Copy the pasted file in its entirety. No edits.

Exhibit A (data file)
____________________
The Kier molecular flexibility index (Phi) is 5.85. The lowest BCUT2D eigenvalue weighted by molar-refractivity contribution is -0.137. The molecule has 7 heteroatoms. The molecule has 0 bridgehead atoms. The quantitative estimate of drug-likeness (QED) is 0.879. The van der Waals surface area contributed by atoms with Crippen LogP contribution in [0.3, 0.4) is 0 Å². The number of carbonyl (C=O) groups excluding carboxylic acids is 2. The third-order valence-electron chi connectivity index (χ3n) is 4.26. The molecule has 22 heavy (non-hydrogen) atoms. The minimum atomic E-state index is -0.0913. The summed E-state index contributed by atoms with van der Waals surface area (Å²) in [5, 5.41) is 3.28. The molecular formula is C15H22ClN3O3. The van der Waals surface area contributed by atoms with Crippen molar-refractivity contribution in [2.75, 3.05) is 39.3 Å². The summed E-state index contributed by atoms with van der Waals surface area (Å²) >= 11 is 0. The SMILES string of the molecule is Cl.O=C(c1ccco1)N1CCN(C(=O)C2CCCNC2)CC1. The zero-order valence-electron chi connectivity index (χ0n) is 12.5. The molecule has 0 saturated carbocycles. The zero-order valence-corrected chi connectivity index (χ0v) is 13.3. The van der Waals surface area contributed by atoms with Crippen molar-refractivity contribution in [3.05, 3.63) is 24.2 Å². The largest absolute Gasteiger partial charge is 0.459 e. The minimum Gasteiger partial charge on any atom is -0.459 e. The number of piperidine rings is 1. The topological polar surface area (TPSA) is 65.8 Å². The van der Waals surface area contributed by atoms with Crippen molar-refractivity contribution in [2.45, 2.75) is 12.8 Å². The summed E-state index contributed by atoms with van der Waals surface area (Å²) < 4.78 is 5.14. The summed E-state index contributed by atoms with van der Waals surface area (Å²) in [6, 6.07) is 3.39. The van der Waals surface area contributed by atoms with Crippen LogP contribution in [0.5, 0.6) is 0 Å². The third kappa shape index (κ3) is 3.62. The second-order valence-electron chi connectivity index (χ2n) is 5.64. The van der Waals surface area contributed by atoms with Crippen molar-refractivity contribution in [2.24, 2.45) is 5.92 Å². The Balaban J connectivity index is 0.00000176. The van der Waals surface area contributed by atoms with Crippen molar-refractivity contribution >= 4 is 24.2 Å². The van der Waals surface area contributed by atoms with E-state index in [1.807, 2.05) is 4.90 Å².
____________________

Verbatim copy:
The Kier molecular flexibility index (Phi) is 5.85. The lowest BCUT2D eigenvalue weighted by molar-refractivity contribution is -0.137. The molecule has 7 heteroatoms. The molecule has 0 bridgehead atoms. The quantitative estimate of drug-likeness (QED) is 0.879. The van der Waals surface area contributed by atoms with Crippen LogP contribution in [0.3, 0.4) is 0 Å². The number of carbonyl (C=O) groups excluding carboxylic acids is 2. The third-order valence-electron chi connectivity index (χ3n) is 4.26. The molecule has 22 heavy (non-hydrogen) atoms. The minimum atomic E-state index is -0.0913. The summed E-state index contributed by atoms with van der Waals surface area (Å²) in [5, 5.41) is 3.28. The molecular formula is C15H22ClN3O3. The van der Waals surface area contributed by atoms with Crippen molar-refractivity contribution in [2.75, 3.05) is 39.3 Å². The summed E-state index contributed by atoms with van der Waals surface area (Å²) >= 11 is 0. The SMILES string of the molecule is Cl.O=C(c1ccco1)N1CCN(C(=O)C2CCCNC2)CC1. The zero-order valence-electron chi connectivity index (χ0n) is 12.5. The molecule has 0 saturated carbocycles. The zero-order valence-corrected chi connectivity index (χ0v) is 13.3. The van der Waals surface area contributed by atoms with Crippen molar-refractivity contribution in [3.05, 3.63) is 24.2 Å². The largest absolute Gasteiger partial charge is 0.459 e. The minimum Gasteiger partial charge on any atom is -0.459 e. The number of piperidine rings is 1. The topological polar surface area (TPSA) is 65.8 Å². The van der Waals surface area contributed by atoms with Crippen molar-refractivity contribution in [2.45, 2.75) is 12.8 Å². The summed E-state index contributed by atoms with van der Waals surface area (Å²) < 4.78 is 5.14. The summed E-state index contributed by atoms with van der Waals surface area (Å²) in [6, 6.07) is 3.39. The van der Waals surface area contributed by atoms with Crippen LogP contribution in [0.5, 0.6) is 0 Å². The third kappa shape index (κ3) is 3.62. The second-order valence-electron chi connectivity index (χ2n) is 5.64. The van der Waals surface area contributed by atoms with Crippen molar-refractivity contribution in [2.24, 2.45) is 5.92 Å². The Balaban J connectivity index is 0.00000176. The van der Waals surface area contributed by atoms with Crippen molar-refractivity contribution >= 4 is 24.2 Å². The van der Waals surface area contributed by atoms with E-state index in [1.807, 2.05) is 4.90 Å².